A while back I mentioned that I was starting to like St. John Chrysostom more and more. Here is an excursion into creative patristiblogging with John of the Golden Mouth.
Here is an amusing little bit of a sermon in which the Bishop of Constantinople suggests.. well… read it yourself. This is from Homilies on the Statues 1,7:
Paul is not ashamed, and does not blush, after the many and great signs which he had displayed even by a simple word; yet, in writing to Timothy, to bid him take refuge in the healing virtue of wine drinking. Not that to drink wine is shameful. God forbid! For such precepts belong to heretics [Gotta love this guy];
Ibid. 1,8: But before I proceed to solve these questions, permit me to say something of the virtue of Timothy, and of the loving care of Paul. For what was ever more tender hearted than this man, who being so far distant, and encircled with so many cares, exercised so much consideration for the health of his disciple’s stomach, and wrote with exact attention about the correction of his disorder? And what could equal the virtue of Timothy? He so despised luxury, and derided the sumptuous table, as to fall into sickness from excessive austerity, and intense fasting. For that he was not naturally so infirm a person, but had overthrown the strength of his stomach by fasting and water drinking; you may hear Paul himself carefully making this plain. For he does not simply say, "use a little wine;" but having said before, "drink no longer water," he then brings forward his counsel as to the drinking of wine. And this expression "no longer" was a manifest proof, that till then he had drunk water, and on that account was become infirm. [RIGHT! After all, do you know what fish do in water?? Besides, Father needs to keep up his strength for his labors in the Lord's vineyard.]
Ibid. 1,32: But since our discourse has now turned to the subject of blasphemy, I desire to ask one favor of you all, [Anything for you, Your Excellency...] in return for this my address, and speaking with you; which is, that you will correct on my behalf the blasphemers of this city [i.e., blaspheming against God by saying that wine is evil.]. And should you hear any one in the public thoroughfare, or in the midst of the forum, blaspheming God; go up to him and rebuke him; and should it be necessary to inflict blows, spare not to do so. Smite him on the face; strike his mouth; sanctify your hand with the blow, and if any should accuse you, and drag you to the place of justice, follow them thither; and when the judge on the bench calls you to account, say boldly that the man blasphemed the King of angels! For if it be necessary to punish those who blaspheme an earthly king, much more so those who insult God. It is a common crime, a public injury; and it is lawful for every one who is willing, to bring forward an accusation. Let the Jews and Greeks learn, that the Christians are the saviours of the city; [HURRAY! And let this extend to the liturgy too, "SAVE THE LITURGY, SAVE THE WORLD"] that they are its guardians, its patrons, and its teachers. Let the dissolute and the perverse also learn this; that they must fear the servants of God too; that if at any time they are inclined to utter such a thing, they may look round every way at each other, and tremble even at their own shadows, anxious lest perchance a Christian, having heard what they said, should spring upon them and sharply chastise them.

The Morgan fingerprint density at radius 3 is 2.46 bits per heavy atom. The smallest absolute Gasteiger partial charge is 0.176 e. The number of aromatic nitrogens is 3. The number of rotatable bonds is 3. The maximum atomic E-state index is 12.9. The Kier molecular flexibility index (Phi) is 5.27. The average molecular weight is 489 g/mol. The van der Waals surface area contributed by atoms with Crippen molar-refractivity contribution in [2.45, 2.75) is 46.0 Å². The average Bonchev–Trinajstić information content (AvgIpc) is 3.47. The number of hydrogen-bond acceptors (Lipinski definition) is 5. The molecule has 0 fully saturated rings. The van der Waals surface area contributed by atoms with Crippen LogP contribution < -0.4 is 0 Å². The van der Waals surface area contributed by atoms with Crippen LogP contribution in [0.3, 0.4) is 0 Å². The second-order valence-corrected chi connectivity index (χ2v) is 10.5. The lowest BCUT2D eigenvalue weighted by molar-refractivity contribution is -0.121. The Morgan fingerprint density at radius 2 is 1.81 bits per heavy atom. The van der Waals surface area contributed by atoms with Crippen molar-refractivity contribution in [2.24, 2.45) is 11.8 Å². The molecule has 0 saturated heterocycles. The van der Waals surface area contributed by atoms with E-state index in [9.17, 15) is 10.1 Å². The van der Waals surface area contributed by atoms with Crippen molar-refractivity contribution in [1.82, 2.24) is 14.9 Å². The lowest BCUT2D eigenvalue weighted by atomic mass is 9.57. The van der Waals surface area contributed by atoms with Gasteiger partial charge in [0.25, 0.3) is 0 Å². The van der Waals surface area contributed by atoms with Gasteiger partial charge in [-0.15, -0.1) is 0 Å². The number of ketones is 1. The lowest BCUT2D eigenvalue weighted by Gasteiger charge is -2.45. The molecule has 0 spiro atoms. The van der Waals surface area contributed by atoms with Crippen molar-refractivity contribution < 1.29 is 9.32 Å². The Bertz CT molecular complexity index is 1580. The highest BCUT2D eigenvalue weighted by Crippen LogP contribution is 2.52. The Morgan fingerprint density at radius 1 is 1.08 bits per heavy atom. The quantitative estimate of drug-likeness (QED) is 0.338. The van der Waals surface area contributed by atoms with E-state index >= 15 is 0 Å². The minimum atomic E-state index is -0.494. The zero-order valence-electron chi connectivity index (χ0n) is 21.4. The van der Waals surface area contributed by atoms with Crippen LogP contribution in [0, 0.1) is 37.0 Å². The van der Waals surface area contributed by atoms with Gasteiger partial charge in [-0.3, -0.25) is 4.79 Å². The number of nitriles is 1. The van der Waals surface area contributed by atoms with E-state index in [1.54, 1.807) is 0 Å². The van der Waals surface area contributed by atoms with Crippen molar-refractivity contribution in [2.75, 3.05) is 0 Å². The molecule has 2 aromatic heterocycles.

So, effectively, St. John has said that a) priests shouldn’t fast too much less they not be able to carry our their duties (Ibid. 3,8: "The Publican fasted not; and yet he was accepted in preference to him who had fasted; in order that you may learn that fasting is unprofitable, except all other duties follow with it.") and then b) if people speak badly about wine, which is one of God’s great gifts, you should immediately bust him in the chops.
CONCLUSIONS: If anyone tries to give you bad wine or, worse, no wine, or says anything bad about the wine you have (or don’t have) then punch him in the face right away! Moreover, make sure that Father always has very good wine at hand, so that he can give greater glory to God and have the wherewithal to serve the flock properly.
I am really starting to like John Chrysostom!